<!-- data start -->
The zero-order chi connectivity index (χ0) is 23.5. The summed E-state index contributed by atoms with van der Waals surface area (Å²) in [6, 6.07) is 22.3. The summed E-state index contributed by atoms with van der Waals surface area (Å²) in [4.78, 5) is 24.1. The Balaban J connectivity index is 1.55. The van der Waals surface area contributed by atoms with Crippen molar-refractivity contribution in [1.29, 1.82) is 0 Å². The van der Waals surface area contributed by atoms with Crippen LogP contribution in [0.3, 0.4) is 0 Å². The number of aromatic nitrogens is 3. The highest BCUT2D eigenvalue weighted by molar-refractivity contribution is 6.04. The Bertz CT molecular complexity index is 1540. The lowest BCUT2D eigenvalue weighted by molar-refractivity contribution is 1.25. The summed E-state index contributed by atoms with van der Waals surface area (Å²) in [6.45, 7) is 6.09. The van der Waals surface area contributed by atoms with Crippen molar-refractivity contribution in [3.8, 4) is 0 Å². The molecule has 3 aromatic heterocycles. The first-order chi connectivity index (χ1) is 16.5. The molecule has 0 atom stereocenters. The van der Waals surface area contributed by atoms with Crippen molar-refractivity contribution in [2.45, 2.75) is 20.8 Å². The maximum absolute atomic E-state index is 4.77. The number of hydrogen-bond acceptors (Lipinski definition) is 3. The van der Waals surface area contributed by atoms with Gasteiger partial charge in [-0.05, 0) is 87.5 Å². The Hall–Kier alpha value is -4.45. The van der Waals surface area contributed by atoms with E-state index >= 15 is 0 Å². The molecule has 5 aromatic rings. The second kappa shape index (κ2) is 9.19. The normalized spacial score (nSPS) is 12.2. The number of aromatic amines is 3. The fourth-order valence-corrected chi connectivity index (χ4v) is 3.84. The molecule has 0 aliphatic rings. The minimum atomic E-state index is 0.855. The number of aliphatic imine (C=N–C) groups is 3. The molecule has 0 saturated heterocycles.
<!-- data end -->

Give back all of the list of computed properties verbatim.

The zero-order chi connectivity index (χ0) is 23.5. The summed E-state index contributed by atoms with van der Waals surface area (Å²) in [6, 6.07) is 22.3. The summed E-state index contributed by atoms with van der Waals surface area (Å²) in [4.78, 5) is 24.1. The Balaban J connectivity index is 1.55. The van der Waals surface area contributed by atoms with Crippen molar-refractivity contribution in [1.29, 1.82) is 0 Å². The van der Waals surface area contributed by atoms with Crippen LogP contribution in [0.3, 0.4) is 0 Å². The number of aromatic nitrogens is 3. The highest BCUT2D eigenvalue weighted by molar-refractivity contribution is 6.04. The Bertz CT molecular complexity index is 1540. The lowest BCUT2D eigenvalue weighted by molar-refractivity contribution is 1.25. The summed E-state index contributed by atoms with van der Waals surface area (Å²) in [6.45, 7) is 6.09. The van der Waals surface area contributed by atoms with Crippen molar-refractivity contribution in [3.8, 4) is 0 Å². The molecule has 3 aromatic heterocycles. The first-order chi connectivity index (χ1) is 16.5. The molecule has 0 atom stereocenters. The van der Waals surface area contributed by atoms with Crippen molar-refractivity contribution in [2.45, 2.75) is 20.8 Å². The maximum absolute atomic E-state index is 4.77. The number of hydrogen-bond acceptors (Lipinski definition) is 3. The van der Waals surface area contributed by atoms with Gasteiger partial charge in [-0.05, 0) is 87.5 Å². The Hall–Kier alpha value is -4.45. The van der Waals surface area contributed by atoms with E-state index >= 15 is 0 Å². The molecule has 5 aromatic rings. The second kappa shape index (κ2) is 9.19. The normalized spacial score (nSPS) is 12.2. The number of aromatic amines is 3. The fourth-order valence-corrected chi connectivity index (χ4v) is 3.84. The molecule has 0 aliphatic rings. The minimum atomic E-state index is 0.855. The number of aliphatic imine (C=N–C) groups is 3. The molecule has 0 saturated heterocycles.